The Queen Mary arrived in Long Beach, California in December 1967. She was put into dry dock for four years whilst being converted in to a hotel. But, for now, let me tell you a bit of her history. Cunard launched The Queen Mary in 1936, her maiden voyage was from Southampton to New York on the 27th May; approximately 250,000 people turned out to see her leave, lining the docks and banks of Southampton Water. In total she made 1001 crossings of the Atlantic Ocean.
During World War 11 The Queen Mary was requisitioned. She was berthed in New York for six months whilst being painted in battleship grey in readiness for war service. On the 2nd of March 1940 she left New York having been ‘called up’, destination Sydney, Australia. After initial conversion work was carried out in Sydney, The Queen Mary then started transporting troops to and from war zones, this went on for the next six years. One fact that remains to this day, is that 16,683 troops were carried on a single journey.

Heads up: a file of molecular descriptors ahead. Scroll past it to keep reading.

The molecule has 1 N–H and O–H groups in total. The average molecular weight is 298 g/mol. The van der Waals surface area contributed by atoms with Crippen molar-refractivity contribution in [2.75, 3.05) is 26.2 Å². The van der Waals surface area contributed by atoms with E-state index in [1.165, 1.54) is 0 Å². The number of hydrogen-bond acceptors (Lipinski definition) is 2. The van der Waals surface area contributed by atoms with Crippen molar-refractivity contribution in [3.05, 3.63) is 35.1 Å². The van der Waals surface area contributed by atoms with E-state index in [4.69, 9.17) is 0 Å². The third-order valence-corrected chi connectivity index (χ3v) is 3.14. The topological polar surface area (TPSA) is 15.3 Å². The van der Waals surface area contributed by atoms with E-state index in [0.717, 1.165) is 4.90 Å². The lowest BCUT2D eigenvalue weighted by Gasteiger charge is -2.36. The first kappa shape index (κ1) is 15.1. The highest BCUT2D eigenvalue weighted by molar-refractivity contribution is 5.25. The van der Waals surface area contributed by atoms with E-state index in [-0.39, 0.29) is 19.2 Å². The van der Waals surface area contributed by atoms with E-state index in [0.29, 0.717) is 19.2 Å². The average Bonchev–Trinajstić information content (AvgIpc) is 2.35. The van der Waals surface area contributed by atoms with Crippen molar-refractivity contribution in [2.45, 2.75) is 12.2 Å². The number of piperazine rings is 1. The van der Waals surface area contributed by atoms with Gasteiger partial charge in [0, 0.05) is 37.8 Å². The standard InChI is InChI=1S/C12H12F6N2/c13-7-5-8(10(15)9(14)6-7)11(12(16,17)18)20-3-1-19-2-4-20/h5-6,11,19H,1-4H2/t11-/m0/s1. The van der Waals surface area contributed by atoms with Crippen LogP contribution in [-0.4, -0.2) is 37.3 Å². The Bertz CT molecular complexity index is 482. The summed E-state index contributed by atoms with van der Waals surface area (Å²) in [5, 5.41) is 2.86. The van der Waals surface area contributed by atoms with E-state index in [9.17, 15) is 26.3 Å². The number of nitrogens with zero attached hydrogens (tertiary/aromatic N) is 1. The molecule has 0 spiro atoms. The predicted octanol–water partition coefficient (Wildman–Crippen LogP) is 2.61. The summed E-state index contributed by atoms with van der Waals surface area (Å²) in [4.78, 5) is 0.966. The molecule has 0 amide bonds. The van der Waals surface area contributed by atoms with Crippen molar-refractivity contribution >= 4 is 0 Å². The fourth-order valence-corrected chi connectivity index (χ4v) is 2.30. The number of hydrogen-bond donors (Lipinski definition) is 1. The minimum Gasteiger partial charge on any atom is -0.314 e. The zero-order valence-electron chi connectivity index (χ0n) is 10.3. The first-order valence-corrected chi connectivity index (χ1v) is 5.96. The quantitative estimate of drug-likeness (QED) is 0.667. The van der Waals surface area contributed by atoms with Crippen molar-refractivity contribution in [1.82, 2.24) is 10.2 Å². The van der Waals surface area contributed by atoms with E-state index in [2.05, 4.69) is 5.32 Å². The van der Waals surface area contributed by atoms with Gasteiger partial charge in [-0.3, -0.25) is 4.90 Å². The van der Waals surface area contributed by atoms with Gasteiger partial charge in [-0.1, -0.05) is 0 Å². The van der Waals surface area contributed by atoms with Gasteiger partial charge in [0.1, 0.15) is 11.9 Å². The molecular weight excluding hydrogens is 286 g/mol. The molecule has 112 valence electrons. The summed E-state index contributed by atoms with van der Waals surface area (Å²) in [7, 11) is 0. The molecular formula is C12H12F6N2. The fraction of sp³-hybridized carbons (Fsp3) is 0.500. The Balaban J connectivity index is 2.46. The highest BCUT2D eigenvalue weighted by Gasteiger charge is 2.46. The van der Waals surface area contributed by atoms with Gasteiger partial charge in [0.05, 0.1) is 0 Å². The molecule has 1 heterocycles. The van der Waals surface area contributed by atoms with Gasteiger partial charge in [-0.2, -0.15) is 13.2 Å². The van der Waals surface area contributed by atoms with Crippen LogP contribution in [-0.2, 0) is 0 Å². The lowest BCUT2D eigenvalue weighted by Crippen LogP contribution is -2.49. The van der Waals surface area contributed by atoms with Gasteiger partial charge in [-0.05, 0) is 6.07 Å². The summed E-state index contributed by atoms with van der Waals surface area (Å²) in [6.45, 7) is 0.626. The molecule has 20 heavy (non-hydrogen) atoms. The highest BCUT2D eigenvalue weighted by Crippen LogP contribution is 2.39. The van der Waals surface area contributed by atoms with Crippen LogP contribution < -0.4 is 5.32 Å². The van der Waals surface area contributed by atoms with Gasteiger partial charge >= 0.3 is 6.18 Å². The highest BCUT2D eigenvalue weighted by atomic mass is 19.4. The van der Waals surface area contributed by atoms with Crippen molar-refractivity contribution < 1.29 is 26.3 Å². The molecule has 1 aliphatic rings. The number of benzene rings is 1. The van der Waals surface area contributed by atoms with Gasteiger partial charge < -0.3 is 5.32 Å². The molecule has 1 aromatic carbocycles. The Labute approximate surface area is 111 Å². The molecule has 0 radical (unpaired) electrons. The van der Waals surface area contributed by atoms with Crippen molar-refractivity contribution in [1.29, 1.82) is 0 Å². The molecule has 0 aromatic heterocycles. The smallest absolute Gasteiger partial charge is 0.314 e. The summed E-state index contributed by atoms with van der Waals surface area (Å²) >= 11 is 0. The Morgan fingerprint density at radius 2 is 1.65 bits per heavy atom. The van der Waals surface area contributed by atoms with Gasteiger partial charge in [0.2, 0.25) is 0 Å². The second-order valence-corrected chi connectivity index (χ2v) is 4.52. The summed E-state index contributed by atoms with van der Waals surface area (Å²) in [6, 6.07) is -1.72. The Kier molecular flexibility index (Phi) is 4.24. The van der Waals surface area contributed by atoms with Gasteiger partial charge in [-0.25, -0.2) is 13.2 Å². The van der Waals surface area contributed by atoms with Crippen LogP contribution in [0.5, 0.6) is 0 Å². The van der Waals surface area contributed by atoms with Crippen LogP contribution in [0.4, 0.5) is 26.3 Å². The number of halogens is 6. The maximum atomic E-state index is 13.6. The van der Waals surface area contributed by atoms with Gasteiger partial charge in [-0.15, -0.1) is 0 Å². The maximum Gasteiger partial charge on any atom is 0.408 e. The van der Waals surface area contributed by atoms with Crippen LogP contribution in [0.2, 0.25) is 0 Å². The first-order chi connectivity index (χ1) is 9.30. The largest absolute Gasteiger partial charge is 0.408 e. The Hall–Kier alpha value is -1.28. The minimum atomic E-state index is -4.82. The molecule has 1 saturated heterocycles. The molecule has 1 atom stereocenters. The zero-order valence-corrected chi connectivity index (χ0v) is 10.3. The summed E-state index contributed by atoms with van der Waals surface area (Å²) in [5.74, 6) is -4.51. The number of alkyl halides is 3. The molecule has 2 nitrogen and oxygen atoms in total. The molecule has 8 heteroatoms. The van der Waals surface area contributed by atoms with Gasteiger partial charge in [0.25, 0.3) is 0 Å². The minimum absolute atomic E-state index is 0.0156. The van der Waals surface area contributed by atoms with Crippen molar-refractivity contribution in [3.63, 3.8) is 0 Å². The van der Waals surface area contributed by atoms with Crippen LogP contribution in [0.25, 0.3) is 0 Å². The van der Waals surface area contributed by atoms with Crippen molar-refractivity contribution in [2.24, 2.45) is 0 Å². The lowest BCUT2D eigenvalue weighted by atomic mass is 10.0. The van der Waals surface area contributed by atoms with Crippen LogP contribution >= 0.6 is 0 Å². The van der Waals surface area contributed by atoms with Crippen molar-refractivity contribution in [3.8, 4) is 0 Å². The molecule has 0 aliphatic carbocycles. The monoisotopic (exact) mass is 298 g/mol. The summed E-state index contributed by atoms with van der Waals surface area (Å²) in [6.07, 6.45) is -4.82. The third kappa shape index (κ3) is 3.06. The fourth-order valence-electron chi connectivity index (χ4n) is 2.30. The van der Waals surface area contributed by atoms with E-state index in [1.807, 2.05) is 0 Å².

By April 1945 she was back in New York but it wasn’t until September 1946 that she was finally ‘demobilised’ and returned to Southampton. In July 1947 The Queen Mary was back on her regular North Atlantic crossing alongside RMS Queen Elizabeth.
Eventually air travel became fashionable and on the 24th of July 1967 The Queen Mary was put up for sale. The City of Long Beach was the successful bidder paying $3,450,000. Her final voyage from Southampton was on the 31st of October 1967. ‘The Last Great Cruise’ took passengers to Lisbon, Las Palmas, onto to Rio de Janeiro, around Cape Horn, finally arriving in California on the 9th of December.
I have only given you a very brief synopsis of this beautiful vessels history. To learn all there is to know you really need to do the tour. It is fascinating, so much so that I ran out of time. I could have easily spent many more hours wandering around gleaning an insight into this incredible ship.